As I have been working with Clojure more and more, I find myself taking the role of "Clojure Evangelist" with my friends and co-workers. If I am able to convince them to give Clojure a try, the very next question is always: "Where do I get started?". Unfortunately, for those coming from a Python/Ruby/Java type background, it's usually not enough for them to go try out a quick hello world tutorial. I think this is mainly because showing off the syntax will not sell anyone on the true power of Clojure and lisp in general. In fact if all you see is the syntax, you may be very turned off before you even get started.
So before I am too far away from absolute beginner, I am writing down a path (certainly not the only path) to learning Clojure. The 3 books I am recommending below are presented in the order that I believe they should be read. There are several other books out there, and I don't intend any slight to them or their authors. These 3 happen to be my favorite, especially when taken together.
Clojure Programming by Chas Emerick, Christophe Grand and Brian Carper has (IMHO) replaced the similarly named Programming Clojure by Stuart Halloway and Aaron Bedra, as the goto book for learning Clojure. They are both great books but Clojure Programming is a much more complete volume (covering topics such as Tools, DB Access, Web Development etc). In addition to giving a clear and thorough overview of Clojure as a language and platform, it also answers the questions that I have when coming to a new language/community such as:
- Where do I go for help?
- How should I layout my project?
- What are the idioms/patterns used within this community?
- What is the best build tool?
- What editor/IDE support is there available?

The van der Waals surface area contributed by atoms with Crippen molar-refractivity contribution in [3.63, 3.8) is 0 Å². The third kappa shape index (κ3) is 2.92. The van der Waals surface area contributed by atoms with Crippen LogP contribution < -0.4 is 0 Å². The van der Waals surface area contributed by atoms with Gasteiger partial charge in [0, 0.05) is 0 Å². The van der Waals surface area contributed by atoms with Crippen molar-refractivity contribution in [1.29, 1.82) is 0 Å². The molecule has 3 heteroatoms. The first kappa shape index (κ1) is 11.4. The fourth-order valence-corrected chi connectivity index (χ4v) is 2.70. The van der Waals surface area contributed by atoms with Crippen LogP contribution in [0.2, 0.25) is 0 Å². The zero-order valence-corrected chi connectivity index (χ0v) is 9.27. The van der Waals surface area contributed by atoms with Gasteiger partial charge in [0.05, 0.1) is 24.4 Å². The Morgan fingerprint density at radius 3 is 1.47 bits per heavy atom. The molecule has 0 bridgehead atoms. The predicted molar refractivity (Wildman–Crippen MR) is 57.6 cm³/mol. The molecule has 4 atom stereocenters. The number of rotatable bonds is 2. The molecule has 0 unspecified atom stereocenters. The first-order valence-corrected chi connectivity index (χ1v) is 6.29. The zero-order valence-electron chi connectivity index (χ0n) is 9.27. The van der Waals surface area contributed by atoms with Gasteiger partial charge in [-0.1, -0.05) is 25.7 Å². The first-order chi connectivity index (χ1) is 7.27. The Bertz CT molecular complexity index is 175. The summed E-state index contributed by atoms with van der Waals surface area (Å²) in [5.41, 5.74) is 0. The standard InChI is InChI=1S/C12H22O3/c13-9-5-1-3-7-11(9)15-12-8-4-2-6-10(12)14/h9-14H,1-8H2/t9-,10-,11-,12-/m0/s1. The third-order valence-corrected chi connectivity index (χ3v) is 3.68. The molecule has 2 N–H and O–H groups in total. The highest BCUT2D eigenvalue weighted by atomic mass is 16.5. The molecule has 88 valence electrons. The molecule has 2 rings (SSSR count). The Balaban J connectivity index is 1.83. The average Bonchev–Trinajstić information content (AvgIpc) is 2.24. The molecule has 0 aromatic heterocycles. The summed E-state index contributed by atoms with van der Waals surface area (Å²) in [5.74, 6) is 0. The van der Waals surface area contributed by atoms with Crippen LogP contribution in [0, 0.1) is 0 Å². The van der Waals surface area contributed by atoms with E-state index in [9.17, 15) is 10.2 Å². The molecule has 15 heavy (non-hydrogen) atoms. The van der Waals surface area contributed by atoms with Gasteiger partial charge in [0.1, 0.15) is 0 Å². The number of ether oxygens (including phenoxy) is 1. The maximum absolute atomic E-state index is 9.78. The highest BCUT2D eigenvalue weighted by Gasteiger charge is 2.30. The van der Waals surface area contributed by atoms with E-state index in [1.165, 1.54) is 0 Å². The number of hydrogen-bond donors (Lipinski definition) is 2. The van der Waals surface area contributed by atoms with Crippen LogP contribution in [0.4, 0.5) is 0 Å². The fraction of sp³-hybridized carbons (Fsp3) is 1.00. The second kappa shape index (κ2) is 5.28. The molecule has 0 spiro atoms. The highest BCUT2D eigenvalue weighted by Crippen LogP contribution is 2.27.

Clojure Programming will give you a solid foundation for programming in Clojure. The writing is clear and understandable with relevant examples. Reading through it becomes a page turner as each chapter builds your understanding on how things can be done in Clojure.
Functional Programming for the Object-Oriented Programmer by Brian Marick is not (strictly speaking) a Clojure book. It is a book about Functional Programming that uses Clojure as the language and targets programmers with an object oriented background. This is a book that teaches you more deeply the power that functional programming has to offer as you enter the world of Clojure. I have worked in functional languages for the last 2 years and reading this book still gave me several a-ha moments.
While I enjoyed this book a lot, some of the practices and syntax used in the book are aimed at teaching functional programming techniques and are not idiomatic Clojure code. For example when defining a function the book uses:
(def a-function (fn  (do-some-things)))
Where in Clojure we would more often use
(defn a-function  (do-some-things))
This is not a big deal at all, but since the subject of this post is learning Clojure it is something to note.
The Joy of Clojure by Michael Fogus and Chris Houser is my favorite technical book ever. However it did not start out this way. It was the first Clojure book I read and it very nearly turned me off to the whole language. To this day I am not sure why this is. After reading a few other books, and seeing people in the community rave about it as a second or third book, I gave it another try. The second time reading it, I read it straight through in a week and loved every page. The Joy of Clojure will teach you the why of Clojure. What makes Clojure so powerful and enjoyable to work with. Most importantly The Joy of Clojure will teach you how to think in Clojure. It is also worth noting that a second edition of this book is underway right now.
So there is my list. I would love to hear other opinions. There are countless useful materials out on the web that are worth using as well. http://clojure.org/getting_started has some good links and resources that can help get you started.
To anyone starting in Clojure, welcome! It's a fun, challenging experience learning Clojure. Have fun and remember that most things in Clojure are probably simpler than you are thinking. Happy coding!